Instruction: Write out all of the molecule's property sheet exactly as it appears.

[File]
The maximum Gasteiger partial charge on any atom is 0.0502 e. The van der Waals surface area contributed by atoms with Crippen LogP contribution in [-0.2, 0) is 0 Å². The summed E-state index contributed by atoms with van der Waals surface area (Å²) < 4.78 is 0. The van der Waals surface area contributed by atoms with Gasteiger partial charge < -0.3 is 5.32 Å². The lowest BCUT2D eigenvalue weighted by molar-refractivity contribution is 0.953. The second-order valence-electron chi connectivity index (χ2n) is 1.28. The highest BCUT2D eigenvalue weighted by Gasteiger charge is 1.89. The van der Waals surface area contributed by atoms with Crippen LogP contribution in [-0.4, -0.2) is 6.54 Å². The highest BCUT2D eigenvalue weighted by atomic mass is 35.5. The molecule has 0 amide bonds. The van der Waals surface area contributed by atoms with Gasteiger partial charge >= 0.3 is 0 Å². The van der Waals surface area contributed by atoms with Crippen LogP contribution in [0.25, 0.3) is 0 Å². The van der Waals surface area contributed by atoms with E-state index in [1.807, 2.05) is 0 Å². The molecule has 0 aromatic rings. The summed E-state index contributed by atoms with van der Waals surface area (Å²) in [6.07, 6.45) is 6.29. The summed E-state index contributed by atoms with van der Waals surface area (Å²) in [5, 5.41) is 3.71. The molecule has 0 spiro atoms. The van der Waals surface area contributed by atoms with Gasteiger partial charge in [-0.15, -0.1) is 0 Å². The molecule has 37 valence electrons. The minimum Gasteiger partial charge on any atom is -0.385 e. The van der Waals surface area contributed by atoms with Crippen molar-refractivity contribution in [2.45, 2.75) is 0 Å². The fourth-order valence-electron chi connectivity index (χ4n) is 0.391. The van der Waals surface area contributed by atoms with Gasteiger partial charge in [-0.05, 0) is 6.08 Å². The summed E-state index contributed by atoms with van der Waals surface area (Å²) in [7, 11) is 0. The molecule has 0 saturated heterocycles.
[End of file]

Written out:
The maximum Gasteiger partial charge on any atom is 0.0502 e. The van der Waals surface area contributed by atoms with Crippen LogP contribution in [-0.2, 0) is 0 Å². The summed E-state index contributed by atoms with van der Waals surface area (Å²) < 4.78 is 0. The van der Waals surface area contributed by atoms with Gasteiger partial charge < -0.3 is 5.32 Å². The lowest BCUT2D eigenvalue weighted by molar-refractivity contribution is 0.953. The second-order valence-electron chi connectivity index (χ2n) is 1.28. The highest BCUT2D eigenvalue weighted by Gasteiger charge is 1.89. The van der Waals surface area contributed by atoms with Crippen LogP contribution in [-0.4, -0.2) is 6.54 Å². The highest BCUT2D eigenvalue weighted by atomic mass is 35.5. The molecule has 0 amide bonds. The van der Waals surface area contributed by atoms with Gasteiger partial charge >= 0.3 is 0 Å². The van der Waals surface area contributed by atoms with Crippen LogP contribution in [0.25, 0.3) is 0 Å². The van der Waals surface area contributed by atoms with E-state index in [1.807, 2.05) is 0 Å². The molecule has 0 aromatic rings. The summed E-state index contributed by atoms with van der Waals surface area (Å²) in [6.07, 6.45) is 6.29. The summed E-state index contributed by atoms with van der Waals surface area (Å²) in [5, 5.41) is 3.71. The molecule has 0 spiro atoms. The van der Waals surface area contributed by atoms with Gasteiger partial charge in [-0.15, -0.1) is 0 Å². The molecule has 37 valence electrons. The minimum Gasteiger partial charge on any atom is -0.385 e. The van der Waals surface area contributed by atoms with Crippen molar-refractivity contribution in [2.45, 2.75) is 0 Å². The fourth-order valence-electron chi connectivity index (χ4n) is 0.391. The van der Waals surface area contributed by atoms with Gasteiger partial charge in [-0.05, 0) is 6.08 Å². The summed E-state index contributed by atoms with van der Waals surface area (Å²) in [7, 11) is 0. The molecule has 0 saturated heterocycles.